I would welcome an Apple Watch not tethered to an iPhone. Personally, I’m ready to leave it behind. The screen size is unimportant for me.

  4. There is no way I’d want to have only my Apple Watch as a means of being connected. It’s just not useful enough on it’s own. Not a fault of the device, just that it’s too small a screen. Even if I’m out hiking I want my phone because it’s my camera.

    1. Clearly then you haven’t used one. Don’t knock it ’til you’ve tried it and see all the useful stuff it CAN do. I wish people would not speak on behalf of a device and an experience with that device while essentially being ignorant of same.

      1. Did you even read what he wrote? The Apple Watch has too small of a screen and lacks a camera, so it isn’t an iPhone replacement FOR HIM. Your mileage may vary.

        Please be more circumspect before calling others ignorant.

      2. I have used one, I’m wearing one right now. I use my phone constantly throughout the day for work and personal use and I cannot do those things on my Apple Watch. It’s nice for the health related things and for notifications, but frankly if you were getting swamped with notifications on your phone then having them on your wrist doesn’t help, you need to look at what notifications you’re received.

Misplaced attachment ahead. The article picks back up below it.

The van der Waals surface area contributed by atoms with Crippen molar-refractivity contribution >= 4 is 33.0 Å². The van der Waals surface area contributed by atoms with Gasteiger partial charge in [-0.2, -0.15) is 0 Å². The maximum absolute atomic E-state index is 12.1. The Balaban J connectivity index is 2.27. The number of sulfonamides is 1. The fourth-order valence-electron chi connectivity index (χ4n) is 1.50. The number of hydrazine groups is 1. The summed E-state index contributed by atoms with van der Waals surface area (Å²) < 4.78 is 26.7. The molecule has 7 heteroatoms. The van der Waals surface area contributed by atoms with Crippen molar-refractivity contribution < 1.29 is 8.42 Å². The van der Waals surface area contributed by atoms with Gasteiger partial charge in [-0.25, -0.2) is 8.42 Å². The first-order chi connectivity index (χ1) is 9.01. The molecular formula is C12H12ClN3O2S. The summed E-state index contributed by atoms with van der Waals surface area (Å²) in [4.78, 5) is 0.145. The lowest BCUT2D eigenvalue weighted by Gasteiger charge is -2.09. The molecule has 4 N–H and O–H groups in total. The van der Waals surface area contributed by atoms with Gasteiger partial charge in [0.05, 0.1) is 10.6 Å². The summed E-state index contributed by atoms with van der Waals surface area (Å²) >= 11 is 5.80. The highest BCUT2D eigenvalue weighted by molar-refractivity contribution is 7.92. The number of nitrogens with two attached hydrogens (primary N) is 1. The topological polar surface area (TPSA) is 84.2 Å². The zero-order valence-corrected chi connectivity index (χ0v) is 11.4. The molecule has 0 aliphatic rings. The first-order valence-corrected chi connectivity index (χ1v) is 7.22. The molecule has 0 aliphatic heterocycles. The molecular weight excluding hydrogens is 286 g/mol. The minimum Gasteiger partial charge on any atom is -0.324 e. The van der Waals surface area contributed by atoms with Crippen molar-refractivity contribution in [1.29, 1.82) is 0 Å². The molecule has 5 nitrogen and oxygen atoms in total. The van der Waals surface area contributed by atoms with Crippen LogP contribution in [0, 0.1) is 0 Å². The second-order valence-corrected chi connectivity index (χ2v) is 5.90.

Social Media is a waste of time on the Apple Watch as is email, I can’t take or organise/edit photos. Properly planning journeys and note taking can’t be done.
        It’s a wonderful accessory for my phone, my phone can replace many of the functions of a tablet/mac when on the go, but as a standalone device I’d be lost if all I had was my Apple Watch. It’d be almost as if I didn’t have it. Data connection or not I just couldn’t do enough with it that I’d not bother carrying my phone.

  5. Device-independent connectivity.

    Imagine having just your Apple Watch and an iPad. Or the Watch and an iPod touch, if you prefer the iPhone form factor. Or the Watch and a pair of Apple AR glasses and your MacBook.

    Always having cellular connectivity through the ever-on-your-wrist-present Apple Watch and thus never having to worry about it.

  6. Assuming . . . you like wearing a watch. I don’t personally care for wearables of any kind, so, no, for me it isn’t. I know a great many people feel similarly.

  7. If Apple places an LTE radio into an Apple watch, are you going to wind up with yet another number for every Apple watch at some extra cost.. if so, who wants to spend another $10-15-20 a month so your Apple watch can chat it up?

    1. That’s a good point I think. But quite clearly there will be a business drawn up for an era when all the things in your house, your family, your car, all need connectivity. There will inevitably be a move toward a multi end point universal coverage deal.